The introduction of the Care Act 2014 marked another big change for those with learning disabilities and complex needs. This Act makes it a local authority’s duty to make sure that wellbeing is at the centre of the decisions and provisions it makes. The Care Act 2014 also saw the introduction of Personal Budgets and Individual Service Funds (ISFs). This means that service users can now choose to have their personal budget managed by a provider such as Yarrow. We created a new way of working with people with learning disabilities called Direct Your Support which enables people to manage their ISF with confidence and understanding. This makes sure that people have real choice and control over their support – and their life.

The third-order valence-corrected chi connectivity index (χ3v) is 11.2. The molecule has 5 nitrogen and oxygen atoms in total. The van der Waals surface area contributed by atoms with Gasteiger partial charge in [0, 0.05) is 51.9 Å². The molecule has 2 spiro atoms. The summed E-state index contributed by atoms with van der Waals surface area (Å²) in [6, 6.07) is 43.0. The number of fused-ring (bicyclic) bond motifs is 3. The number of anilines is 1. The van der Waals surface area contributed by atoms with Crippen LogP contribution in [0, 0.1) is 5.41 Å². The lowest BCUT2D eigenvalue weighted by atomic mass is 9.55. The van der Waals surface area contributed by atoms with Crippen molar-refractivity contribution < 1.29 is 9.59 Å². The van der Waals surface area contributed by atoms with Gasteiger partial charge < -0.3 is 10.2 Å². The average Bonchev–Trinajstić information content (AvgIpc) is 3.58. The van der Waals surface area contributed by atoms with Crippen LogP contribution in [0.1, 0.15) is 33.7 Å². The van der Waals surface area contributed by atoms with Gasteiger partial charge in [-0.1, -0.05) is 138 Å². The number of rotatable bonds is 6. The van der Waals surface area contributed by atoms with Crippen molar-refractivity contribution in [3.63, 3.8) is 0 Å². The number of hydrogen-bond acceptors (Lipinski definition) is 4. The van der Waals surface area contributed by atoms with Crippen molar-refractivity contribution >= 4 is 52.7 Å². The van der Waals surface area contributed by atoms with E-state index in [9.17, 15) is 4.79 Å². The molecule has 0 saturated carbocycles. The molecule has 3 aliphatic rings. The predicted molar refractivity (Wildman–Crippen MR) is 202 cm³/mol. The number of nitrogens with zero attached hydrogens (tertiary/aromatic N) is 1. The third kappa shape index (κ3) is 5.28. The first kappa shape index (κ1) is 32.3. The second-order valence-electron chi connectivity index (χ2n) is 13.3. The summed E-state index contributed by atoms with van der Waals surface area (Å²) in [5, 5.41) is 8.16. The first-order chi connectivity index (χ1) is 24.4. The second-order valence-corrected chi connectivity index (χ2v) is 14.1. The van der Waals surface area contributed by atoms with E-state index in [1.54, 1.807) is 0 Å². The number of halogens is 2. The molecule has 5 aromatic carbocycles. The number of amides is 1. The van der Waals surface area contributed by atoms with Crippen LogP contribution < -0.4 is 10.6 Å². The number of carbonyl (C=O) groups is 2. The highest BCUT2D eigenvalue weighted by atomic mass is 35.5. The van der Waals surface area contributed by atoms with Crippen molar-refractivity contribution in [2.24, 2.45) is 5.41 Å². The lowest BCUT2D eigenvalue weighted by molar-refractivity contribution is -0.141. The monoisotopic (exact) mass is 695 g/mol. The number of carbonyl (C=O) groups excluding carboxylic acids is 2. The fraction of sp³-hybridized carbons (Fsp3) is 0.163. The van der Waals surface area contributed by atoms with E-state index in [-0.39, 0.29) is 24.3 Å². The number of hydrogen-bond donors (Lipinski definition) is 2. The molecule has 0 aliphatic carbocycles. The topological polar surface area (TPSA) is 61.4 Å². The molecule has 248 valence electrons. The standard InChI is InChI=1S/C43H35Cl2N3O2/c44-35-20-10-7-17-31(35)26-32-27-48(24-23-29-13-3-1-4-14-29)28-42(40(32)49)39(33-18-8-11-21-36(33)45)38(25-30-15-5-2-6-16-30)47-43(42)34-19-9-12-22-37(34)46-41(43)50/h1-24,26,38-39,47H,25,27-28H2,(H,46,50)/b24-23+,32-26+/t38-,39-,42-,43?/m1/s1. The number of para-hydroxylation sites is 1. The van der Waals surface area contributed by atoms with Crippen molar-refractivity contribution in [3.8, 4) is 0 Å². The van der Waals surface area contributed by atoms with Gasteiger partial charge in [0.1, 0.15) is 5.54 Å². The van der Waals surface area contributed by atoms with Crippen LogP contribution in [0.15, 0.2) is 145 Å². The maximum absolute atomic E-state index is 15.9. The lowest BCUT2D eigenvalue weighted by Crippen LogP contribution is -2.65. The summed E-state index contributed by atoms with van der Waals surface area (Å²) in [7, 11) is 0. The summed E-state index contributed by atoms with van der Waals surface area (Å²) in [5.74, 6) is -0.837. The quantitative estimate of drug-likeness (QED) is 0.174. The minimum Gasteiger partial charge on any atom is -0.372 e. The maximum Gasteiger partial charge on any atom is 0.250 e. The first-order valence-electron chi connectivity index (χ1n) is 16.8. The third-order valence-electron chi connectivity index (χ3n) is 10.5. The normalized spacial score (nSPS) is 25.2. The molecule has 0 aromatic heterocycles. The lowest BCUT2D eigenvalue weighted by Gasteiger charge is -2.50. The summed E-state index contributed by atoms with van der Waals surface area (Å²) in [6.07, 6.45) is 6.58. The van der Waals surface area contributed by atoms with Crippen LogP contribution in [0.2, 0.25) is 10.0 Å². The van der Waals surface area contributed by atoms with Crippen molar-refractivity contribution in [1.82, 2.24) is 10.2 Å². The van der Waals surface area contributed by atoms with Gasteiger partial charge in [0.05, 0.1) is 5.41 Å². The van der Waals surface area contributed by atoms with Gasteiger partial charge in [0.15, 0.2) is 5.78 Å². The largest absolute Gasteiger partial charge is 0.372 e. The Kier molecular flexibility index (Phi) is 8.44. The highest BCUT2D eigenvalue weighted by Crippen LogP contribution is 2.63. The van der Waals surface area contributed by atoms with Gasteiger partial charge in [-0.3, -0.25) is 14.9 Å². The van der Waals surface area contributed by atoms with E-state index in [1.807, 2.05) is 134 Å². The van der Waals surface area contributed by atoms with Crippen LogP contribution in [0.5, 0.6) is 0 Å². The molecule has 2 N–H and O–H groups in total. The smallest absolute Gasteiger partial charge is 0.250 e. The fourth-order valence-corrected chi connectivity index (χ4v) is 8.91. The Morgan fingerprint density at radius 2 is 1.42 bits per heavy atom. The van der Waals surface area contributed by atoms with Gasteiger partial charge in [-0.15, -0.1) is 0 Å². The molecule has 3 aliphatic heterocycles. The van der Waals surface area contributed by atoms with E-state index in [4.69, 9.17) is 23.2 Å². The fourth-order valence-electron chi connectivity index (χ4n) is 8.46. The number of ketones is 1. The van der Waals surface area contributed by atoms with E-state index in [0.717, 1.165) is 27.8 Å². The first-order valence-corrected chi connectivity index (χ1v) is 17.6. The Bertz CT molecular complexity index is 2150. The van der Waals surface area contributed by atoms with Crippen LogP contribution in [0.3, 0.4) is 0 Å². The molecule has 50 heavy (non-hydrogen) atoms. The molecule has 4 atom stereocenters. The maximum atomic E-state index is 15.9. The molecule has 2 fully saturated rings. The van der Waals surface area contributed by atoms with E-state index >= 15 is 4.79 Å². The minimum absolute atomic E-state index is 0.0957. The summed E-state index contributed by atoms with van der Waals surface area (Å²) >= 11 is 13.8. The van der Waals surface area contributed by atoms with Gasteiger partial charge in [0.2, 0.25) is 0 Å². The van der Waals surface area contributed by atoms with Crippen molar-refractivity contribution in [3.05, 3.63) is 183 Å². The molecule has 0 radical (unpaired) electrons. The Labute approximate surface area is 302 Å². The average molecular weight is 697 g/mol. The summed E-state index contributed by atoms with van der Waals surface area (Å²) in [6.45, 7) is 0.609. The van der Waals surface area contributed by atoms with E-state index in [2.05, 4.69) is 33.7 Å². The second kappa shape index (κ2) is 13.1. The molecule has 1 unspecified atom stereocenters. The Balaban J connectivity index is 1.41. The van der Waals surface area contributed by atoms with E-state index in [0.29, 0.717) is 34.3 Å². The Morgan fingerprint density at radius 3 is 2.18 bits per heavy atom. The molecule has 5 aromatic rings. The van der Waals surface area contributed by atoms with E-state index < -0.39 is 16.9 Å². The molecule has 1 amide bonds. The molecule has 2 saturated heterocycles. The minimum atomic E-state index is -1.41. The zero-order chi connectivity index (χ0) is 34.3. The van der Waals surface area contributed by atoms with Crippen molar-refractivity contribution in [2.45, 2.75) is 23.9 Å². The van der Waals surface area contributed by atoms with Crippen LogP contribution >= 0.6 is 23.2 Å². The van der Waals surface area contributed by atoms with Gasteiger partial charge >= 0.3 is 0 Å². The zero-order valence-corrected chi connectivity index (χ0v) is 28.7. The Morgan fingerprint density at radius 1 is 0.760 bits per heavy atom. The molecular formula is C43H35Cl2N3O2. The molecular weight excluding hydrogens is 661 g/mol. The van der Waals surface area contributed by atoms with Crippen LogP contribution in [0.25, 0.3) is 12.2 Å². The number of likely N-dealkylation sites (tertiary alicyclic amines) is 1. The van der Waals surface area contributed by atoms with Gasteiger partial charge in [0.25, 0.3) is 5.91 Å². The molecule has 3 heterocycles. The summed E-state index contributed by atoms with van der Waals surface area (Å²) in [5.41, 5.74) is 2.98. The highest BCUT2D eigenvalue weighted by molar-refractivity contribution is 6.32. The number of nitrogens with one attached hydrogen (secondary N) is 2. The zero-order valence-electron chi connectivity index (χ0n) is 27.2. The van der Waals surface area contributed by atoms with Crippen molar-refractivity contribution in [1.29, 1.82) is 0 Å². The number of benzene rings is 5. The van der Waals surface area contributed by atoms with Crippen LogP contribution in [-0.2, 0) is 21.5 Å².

The foundations are in place for better integration and for people to have more control, but although the people Yarrow supports now live in ordinary communities, they do not have completely ordinary lives. Very few ever get a job or own their own home, and people with learning disabilities die, on average, 15-20 years sooner than people in the general population. These are statistics that can and must improve

Adapting and growing

From our early beginnings with just a handful of employees in Hammersmith and Fulham, to the present day with 200 permanent employees across four London boroughs, involving service users in the decisions that affect their lives has always been at the very heart of what we do.